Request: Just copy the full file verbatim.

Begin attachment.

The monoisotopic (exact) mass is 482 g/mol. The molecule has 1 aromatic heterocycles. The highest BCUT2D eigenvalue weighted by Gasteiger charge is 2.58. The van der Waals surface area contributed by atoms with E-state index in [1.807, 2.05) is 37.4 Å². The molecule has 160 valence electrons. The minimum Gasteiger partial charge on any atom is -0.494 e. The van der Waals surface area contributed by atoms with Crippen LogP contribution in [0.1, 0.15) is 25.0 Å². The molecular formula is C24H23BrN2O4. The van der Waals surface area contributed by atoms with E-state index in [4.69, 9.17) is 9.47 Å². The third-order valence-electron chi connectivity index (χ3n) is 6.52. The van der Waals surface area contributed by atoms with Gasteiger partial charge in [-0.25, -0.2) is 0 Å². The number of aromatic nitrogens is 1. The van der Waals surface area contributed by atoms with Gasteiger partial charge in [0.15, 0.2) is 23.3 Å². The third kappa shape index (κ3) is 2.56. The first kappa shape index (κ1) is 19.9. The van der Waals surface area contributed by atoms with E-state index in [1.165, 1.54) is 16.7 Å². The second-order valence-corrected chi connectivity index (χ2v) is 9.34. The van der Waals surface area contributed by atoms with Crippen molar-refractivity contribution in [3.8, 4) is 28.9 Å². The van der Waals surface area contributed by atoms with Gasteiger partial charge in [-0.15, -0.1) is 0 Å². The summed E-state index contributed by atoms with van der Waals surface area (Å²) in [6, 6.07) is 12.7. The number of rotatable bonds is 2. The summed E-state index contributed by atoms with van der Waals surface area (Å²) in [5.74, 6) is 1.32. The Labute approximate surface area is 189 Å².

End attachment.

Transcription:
The monoisotopic (exact) mass is 482 g/mol. The molecule has 1 aromatic heterocycles. The highest BCUT2D eigenvalue weighted by Gasteiger charge is 2.58. The van der Waals surface area contributed by atoms with E-state index in [1.807, 2.05) is 37.4 Å². The molecule has 160 valence electrons. The minimum Gasteiger partial charge on any atom is -0.494 e. The van der Waals surface area contributed by atoms with Crippen LogP contribution in [0.1, 0.15) is 25.0 Å². The molecular formula is C24H23BrN2O4. The van der Waals surface area contributed by atoms with E-state index in [4.69, 9.17) is 9.47 Å². The third-order valence-electron chi connectivity index (χ3n) is 6.52. The van der Waals surface area contributed by atoms with Gasteiger partial charge in [-0.25, -0.2) is 0 Å². The number of aromatic nitrogens is 1. The van der Waals surface area contributed by atoms with Gasteiger partial charge in [0.15, 0.2) is 23.3 Å². The third kappa shape index (κ3) is 2.56. The first kappa shape index (κ1) is 19.9. The van der Waals surface area contributed by atoms with E-state index in [1.165, 1.54) is 16.7 Å². The second-order valence-corrected chi connectivity index (χ2v) is 9.34. The van der Waals surface area contributed by atoms with Crippen molar-refractivity contribution in [3.8, 4) is 28.9 Å². The van der Waals surface area contributed by atoms with Gasteiger partial charge in [-0.15, -0.1) is 0 Å². The summed E-state index contributed by atoms with van der Waals surface area (Å²) in [6, 6.07) is 12.7. The number of rotatable bonds is 2. The summed E-state index contributed by atoms with van der Waals surface area (Å²) in [5.74, 6) is 1.32. The Labute approximate surface area is 189 Å².